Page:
Distracted driving restrictions go into effect next week
Ryan Summerlin May 9, 2014
Few Utah drivers may be aware of the new restrictions meant to curb distracted driving that are set to be in place next week. Although texting while driving is already illegal in Utah, the new law — passed this year — clarifies restrictions meant to deter drivers from using their devices manually.
Beginning May 13, sending a text, instant message or email, recording or viewing video, entering data, dialing a phone number and accessing the Internet while driving will be against Utah law. Talking wirelessly, using voice recognition software and using a GPS will still be allowed.
Summit County Sheriff Dave Edmunds said his office will work to inform residents about the law change when it first goes into place to get them accustomed to it. Soon after, however, he said officers will be vigilant with its enforcement.
"There have been so many accidents with distracted drivers, particularly as it relates to younger drivers," Edmunds said. "We have to make sure while we’re driving that that is the most important thing we’re doing at that time."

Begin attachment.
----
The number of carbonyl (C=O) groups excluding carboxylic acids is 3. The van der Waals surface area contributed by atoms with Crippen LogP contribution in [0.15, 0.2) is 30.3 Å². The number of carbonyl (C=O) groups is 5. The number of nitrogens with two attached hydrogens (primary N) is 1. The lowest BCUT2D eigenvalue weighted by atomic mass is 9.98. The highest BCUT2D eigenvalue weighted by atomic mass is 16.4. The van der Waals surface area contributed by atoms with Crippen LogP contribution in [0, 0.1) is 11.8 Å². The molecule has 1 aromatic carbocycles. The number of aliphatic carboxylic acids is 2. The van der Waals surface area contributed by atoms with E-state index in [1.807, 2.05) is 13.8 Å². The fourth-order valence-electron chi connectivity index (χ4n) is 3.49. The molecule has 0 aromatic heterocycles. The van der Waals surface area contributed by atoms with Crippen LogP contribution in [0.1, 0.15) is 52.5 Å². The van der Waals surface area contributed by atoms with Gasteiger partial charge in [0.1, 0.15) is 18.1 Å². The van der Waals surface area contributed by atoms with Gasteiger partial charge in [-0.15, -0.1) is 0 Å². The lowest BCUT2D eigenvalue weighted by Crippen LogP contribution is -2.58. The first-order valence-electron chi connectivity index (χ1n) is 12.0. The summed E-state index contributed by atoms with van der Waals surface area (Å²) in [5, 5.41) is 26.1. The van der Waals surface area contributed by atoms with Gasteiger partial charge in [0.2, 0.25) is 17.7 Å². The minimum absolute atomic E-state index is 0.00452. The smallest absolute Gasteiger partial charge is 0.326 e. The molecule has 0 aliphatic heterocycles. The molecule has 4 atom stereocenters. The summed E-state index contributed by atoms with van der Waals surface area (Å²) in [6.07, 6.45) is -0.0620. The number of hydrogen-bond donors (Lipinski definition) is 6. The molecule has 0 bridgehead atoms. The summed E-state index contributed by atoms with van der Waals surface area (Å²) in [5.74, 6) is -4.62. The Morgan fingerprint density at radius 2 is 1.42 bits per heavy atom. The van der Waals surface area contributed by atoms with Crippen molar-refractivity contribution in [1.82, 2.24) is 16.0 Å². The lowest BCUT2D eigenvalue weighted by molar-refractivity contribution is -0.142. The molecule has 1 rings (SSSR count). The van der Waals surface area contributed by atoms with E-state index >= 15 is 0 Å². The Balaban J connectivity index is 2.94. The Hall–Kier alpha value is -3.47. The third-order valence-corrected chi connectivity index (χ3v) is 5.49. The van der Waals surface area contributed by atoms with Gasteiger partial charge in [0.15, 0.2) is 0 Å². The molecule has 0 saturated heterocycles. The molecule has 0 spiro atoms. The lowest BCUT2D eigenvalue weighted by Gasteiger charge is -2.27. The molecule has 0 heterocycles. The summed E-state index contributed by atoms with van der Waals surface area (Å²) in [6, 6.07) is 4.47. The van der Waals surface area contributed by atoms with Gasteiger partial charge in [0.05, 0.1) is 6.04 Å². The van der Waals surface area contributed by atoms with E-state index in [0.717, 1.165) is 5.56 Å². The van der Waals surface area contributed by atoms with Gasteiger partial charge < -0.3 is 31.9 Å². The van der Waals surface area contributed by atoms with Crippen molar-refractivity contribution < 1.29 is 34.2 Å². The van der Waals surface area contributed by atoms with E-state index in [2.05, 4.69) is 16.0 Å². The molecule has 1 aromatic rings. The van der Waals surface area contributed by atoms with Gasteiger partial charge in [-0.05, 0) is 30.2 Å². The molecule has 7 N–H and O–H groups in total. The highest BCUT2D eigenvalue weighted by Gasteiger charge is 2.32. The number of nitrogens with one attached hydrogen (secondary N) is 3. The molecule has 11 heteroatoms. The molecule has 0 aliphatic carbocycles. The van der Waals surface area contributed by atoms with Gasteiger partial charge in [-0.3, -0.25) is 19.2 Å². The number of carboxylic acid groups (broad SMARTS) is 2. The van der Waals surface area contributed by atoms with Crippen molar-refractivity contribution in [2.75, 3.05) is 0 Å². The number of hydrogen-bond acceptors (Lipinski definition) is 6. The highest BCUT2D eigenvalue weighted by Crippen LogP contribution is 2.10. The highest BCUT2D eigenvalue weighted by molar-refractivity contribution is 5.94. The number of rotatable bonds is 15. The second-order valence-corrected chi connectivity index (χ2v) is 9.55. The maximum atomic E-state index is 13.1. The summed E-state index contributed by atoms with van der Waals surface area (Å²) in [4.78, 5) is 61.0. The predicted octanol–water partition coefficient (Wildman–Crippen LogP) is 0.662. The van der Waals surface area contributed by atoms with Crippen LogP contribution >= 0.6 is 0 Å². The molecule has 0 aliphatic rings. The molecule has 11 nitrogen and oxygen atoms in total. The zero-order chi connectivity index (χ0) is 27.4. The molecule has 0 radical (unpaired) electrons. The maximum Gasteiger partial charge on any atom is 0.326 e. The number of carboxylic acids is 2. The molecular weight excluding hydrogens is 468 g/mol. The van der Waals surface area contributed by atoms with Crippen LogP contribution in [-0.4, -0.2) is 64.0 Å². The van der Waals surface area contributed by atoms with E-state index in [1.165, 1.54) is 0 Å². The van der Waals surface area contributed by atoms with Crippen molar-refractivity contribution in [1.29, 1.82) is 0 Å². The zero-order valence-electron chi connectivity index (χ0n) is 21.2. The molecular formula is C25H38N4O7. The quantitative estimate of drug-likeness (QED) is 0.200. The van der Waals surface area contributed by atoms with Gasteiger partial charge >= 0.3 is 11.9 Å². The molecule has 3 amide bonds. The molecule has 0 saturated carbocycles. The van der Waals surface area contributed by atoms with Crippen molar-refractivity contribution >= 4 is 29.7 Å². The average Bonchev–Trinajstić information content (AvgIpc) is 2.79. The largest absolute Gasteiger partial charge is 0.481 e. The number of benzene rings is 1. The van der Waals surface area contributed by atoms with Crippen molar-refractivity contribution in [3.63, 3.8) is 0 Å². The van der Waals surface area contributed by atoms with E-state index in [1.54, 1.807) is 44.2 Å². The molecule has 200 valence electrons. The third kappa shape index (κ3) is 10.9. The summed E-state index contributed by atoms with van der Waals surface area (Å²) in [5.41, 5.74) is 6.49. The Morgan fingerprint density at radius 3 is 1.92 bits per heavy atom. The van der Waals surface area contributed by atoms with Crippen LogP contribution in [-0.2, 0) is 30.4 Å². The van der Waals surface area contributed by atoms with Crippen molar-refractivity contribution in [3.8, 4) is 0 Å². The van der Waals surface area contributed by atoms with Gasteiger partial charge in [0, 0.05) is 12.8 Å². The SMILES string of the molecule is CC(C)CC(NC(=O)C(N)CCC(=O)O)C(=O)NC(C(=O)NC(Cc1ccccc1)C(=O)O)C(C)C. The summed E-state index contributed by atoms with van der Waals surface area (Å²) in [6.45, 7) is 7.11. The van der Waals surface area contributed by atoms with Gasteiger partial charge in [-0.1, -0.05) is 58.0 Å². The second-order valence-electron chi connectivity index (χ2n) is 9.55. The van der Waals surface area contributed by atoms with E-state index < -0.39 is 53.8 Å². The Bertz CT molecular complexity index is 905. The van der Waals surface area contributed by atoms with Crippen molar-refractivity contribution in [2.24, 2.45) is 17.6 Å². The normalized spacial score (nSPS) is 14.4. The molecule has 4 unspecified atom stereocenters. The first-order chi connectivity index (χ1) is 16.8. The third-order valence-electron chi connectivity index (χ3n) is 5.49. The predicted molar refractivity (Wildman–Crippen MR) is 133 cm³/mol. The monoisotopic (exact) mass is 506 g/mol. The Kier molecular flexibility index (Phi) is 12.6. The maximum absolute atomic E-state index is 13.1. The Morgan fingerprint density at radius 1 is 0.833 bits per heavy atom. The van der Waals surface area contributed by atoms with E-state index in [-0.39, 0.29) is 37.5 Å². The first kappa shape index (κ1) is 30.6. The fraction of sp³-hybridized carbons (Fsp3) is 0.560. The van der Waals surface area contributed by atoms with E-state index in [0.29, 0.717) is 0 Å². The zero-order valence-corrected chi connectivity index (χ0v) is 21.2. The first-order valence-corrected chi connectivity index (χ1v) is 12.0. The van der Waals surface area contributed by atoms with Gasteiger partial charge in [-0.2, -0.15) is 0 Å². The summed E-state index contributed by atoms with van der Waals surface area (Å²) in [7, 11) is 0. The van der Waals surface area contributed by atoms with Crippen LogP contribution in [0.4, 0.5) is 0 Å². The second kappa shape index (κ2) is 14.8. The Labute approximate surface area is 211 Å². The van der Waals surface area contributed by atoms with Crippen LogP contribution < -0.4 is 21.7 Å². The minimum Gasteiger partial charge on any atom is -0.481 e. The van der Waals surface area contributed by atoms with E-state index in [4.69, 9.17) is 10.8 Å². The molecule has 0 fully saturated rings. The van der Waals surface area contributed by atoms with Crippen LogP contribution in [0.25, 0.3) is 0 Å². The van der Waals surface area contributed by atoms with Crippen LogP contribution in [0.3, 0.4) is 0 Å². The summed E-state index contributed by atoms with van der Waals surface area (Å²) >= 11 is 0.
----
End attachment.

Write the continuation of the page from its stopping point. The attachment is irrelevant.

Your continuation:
Using a hands-free device is allowed under the new law, such as a Bluetooth system that is integrated into a vehicle, although the U.S. Department of Transportation says that using hands-free communication is not significantly safer than talking manually on the phone while driving.
Violating these restrictions will amount to a class C misdemeanor moving violation with a maximum fine of $100. If the distracted driver causes injury to another person, the offense is upgraded to a class B misdemeanor.
Edmunds said it is the Sheriff’s Office’s duty to make sure the public is operating vehicles safely, since the use of electronic devices in cars has gone up dramatically in the last decade or so.
According to U.S. DOT, 3.328 people were killed in distraction-related crashes in 2012 and an estimated 421,000 people were injured in crashes involving a distracted driver.
"Operating a motor vehicle on public roadways is a privilege and it’s something we should all take very seriously," Edmunds said. "If you’re not treating [the vehicle] with the respect it deserves, you can kill or maim people."
Distracted Driving Facts (from the U.S. DOT):